Tag: Bihar

Two Sides of The Same…Country

Two Sides of The Same…Country

Little over a decade ago, I had just learnt how to drive a car, and, sorry; I must learn to be specific. I had learnt to drive a car in India. Yes, here, it takes more effort, selfless commitment, definitely more skill, and sheer bravery to even just want to learn to drive a vehicle here, let alone actually drive.


Not even attempting to give you an idea of what it takes, here’s a picture I took on a holiday in Rajasthan a few years ago.

That said, every once in a while, random scenarios would pop up in my head. About what if I was driving and ‘this’ happened, or, how would I react if someone on the street did ‘something like that’. It was probably a natural part of getting accustomed to the newly acquired skill and to getting used to how perspective changes when you are behind the wheel.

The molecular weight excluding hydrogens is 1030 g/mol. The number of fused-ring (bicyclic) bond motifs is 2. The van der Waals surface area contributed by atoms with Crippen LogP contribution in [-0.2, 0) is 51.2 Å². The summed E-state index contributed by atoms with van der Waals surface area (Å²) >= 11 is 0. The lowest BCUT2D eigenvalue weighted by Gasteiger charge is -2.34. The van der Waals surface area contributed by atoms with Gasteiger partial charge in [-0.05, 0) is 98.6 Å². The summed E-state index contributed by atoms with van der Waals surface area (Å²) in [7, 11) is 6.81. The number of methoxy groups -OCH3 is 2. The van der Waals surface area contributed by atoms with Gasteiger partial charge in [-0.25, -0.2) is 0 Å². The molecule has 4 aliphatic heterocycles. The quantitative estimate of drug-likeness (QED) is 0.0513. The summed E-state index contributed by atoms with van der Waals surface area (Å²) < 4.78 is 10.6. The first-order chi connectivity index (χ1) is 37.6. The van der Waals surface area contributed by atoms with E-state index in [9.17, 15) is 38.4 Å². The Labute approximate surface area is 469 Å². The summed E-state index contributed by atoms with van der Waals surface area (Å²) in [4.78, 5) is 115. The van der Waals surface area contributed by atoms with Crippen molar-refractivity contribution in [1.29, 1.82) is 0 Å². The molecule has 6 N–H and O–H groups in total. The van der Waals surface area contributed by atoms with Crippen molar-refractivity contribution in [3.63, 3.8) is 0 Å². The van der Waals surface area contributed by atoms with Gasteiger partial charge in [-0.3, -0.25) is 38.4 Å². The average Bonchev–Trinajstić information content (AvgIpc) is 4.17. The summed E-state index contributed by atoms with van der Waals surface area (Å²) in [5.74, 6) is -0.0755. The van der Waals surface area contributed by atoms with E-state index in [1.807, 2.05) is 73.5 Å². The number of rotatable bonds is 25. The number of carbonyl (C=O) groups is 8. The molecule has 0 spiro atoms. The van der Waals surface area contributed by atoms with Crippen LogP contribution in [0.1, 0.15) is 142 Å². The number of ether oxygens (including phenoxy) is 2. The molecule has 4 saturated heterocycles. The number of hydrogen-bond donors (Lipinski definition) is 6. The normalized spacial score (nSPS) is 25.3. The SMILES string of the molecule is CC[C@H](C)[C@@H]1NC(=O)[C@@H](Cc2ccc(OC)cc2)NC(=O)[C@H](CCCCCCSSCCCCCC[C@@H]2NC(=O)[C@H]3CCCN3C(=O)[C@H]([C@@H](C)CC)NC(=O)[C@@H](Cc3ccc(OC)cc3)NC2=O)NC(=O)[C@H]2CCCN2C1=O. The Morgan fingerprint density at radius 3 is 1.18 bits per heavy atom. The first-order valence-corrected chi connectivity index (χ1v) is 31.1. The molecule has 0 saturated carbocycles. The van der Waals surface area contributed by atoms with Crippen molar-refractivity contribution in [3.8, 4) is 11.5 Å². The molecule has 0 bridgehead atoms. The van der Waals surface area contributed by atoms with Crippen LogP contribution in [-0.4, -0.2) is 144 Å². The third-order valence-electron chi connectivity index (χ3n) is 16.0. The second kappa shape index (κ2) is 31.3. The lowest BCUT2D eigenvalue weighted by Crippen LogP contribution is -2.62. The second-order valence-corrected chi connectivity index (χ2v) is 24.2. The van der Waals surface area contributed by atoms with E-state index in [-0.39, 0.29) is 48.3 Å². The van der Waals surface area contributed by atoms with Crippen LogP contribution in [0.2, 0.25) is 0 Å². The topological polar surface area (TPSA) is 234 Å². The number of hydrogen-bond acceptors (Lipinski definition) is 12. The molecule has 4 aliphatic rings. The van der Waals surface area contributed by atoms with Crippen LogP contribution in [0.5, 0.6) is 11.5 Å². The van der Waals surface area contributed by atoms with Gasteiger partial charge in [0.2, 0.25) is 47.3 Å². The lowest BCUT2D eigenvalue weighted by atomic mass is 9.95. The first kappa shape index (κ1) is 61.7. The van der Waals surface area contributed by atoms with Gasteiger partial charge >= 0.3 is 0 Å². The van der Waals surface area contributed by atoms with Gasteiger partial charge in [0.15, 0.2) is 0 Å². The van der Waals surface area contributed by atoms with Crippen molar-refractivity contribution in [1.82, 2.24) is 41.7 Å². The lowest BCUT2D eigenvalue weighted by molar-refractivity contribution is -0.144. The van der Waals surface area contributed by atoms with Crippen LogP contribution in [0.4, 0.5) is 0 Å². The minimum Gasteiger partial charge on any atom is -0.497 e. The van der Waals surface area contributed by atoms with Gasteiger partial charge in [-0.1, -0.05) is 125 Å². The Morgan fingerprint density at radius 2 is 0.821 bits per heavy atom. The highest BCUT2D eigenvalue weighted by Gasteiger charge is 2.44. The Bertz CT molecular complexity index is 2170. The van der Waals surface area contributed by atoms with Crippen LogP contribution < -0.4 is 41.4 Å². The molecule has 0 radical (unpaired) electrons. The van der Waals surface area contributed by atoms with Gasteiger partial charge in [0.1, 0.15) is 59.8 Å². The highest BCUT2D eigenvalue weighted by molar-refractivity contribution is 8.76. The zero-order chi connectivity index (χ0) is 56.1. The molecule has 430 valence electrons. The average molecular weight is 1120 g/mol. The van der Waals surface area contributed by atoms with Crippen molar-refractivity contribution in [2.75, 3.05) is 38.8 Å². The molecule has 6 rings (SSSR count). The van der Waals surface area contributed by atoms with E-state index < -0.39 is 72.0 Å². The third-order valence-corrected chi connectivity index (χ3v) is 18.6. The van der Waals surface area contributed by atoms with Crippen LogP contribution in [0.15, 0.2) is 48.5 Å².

I remember one of the ‘possible scenarios’ was about who would be to blame. Say, if a vehicle was driving within the speed limit, and if it were to inadvertently hit someone who decided to dart across the street at the last second. It would give the driver almost no time to react. So could the driver be blamed for the fault of a reckless pedestrian? One who, well knowing the risks, still decided to test their luck? The answer came back a resonating, ‘no‘. The driver could not be blamed. I then reassured myself with the example of trains. Trains travel at specific speeds, and have considerably large stopping distances. So if someone decided to cross the track when a train was close, and got run over, it couldn’t possibly be the engine driver’s fault? Knowing well that crossing tracks is unsafe, and that crossing streets recklessly, equally so.